The lively first-timers from South Africa learned a hard lesson about world football and ruthless German efficiency. “It was a really bad loss and we can’t be shy about saying it,” said head coach Solomon Luvhengo as his girls, fresh from a tournament-record 10-1 drubbing, wandered around the Dwight Yorke stadium wondering how it all went so wrong so fast. “We gave them a little too much respect.”
Luvhengo is a man who loves to express himself, whether leaning in close to talk about his country’s football or his team, or dancing in light pre-game sessions with his young charges. “I like to dance,” he laughs with a wide smile speaking to FIFA.com. “When you are a youth coach you can’t be tense all the time. If you do this the players start to feel the pressure. So I like to have fun with them, keep it loose and dance. You have to keep their spirits up.”
‘Solly’, as Luvhengo is called around the camp, is an optimist in his bones. Before the game with Germans on Wednesday he felt his girls, who were competitive and entertaining in their opening loss to Korea Republic, had a fighting chance. “It’s clear Germany are a team that have been together for years. We, unfortunately, are not.” The European powerhouses, owners of both the U-20 and senior Women’s World Cup trophies, were 5-0 up inside 30 minutes.
Had Mapula Kgoale not ballooned her penalty kick over the bar in the fifth minute of the opener with the Koreans, or Jermaine Seoposenwe taken a few more of her chances in the 3-1 loss, things might well have been different. “We should have won that first game,” the coach strained, thinking back to chance after chance wasted. “The fixture list worked against us too,” he went on in a noisy corner of the stadium on the outskirts of Scarborough, Tobago’s capital. “I am sure we will beat Mexico in our last game, but if we had met them first we could have gained momentum and confidence,” he added, his half-smile telling of things that might have been.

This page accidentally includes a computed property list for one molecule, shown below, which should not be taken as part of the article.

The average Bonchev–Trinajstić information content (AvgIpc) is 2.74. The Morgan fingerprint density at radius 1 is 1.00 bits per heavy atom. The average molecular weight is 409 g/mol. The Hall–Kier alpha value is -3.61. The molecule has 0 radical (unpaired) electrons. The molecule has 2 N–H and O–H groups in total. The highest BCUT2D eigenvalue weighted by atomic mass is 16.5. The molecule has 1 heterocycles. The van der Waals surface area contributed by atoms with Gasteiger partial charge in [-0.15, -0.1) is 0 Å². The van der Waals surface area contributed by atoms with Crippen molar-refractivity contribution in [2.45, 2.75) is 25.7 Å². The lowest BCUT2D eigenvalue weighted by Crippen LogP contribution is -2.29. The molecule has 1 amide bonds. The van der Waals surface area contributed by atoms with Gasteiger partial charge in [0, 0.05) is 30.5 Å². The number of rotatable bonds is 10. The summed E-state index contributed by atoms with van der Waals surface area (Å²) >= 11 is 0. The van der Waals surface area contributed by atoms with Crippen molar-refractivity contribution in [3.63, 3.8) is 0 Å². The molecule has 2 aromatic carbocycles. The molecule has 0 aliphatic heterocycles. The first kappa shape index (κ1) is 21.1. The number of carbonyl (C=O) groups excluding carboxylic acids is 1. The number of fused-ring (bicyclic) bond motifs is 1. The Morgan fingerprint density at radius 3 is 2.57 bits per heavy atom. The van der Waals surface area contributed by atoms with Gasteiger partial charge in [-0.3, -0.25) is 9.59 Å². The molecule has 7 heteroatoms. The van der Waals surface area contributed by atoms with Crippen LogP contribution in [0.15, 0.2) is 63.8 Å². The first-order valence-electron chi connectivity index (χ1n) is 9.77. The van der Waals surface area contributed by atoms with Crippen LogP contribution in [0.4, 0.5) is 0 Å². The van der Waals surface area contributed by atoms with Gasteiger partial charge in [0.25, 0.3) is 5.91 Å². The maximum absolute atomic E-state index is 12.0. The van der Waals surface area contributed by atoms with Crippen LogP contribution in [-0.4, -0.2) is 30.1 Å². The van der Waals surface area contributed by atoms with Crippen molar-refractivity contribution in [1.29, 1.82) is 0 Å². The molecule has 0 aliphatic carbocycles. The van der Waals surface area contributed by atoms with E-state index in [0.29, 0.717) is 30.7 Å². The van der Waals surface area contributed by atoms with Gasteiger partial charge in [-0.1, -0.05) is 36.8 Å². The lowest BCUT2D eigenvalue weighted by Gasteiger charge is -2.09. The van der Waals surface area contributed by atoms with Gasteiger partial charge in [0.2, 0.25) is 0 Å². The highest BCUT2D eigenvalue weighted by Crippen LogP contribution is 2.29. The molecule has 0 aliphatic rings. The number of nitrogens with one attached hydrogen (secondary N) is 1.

Far from meaningless, though, the coach sees the final Group B contest against CONCACAF side Mexico as crucial to the team’s development, for the future of South African women’s football. “It is about pride,” said Luvhengo. “We know what it feels like to lose a World Cup match, and it is vital that we leave knowing what it feels like to win one.” You can see a pride in his charges clearly in his face and the way he speaks of them, of Robyn Moodaly always pushing into the attack, the brawny Seoposenwe roving and looking for openings, of the whole lot of debutants.
“It is brilliant. What these kids are experiencing here is tremendous, playing great teams and learning the game. You can never take that away from them,” he went on. When they line up on Monday, Trinidad and Tobago 2010 will have their last glimpse of the hard-running, improvising and charming young ladies from the rainbow Nation of South Africa. If coach Luvhengo’s enthusiasm and spirit are anything to go by, it won’t be long before we see them on the world stage again. Asked if he will be dancing before the game in Couva, he laughs. “Hopefully I will be dancing after the game, after we beat Mexico!”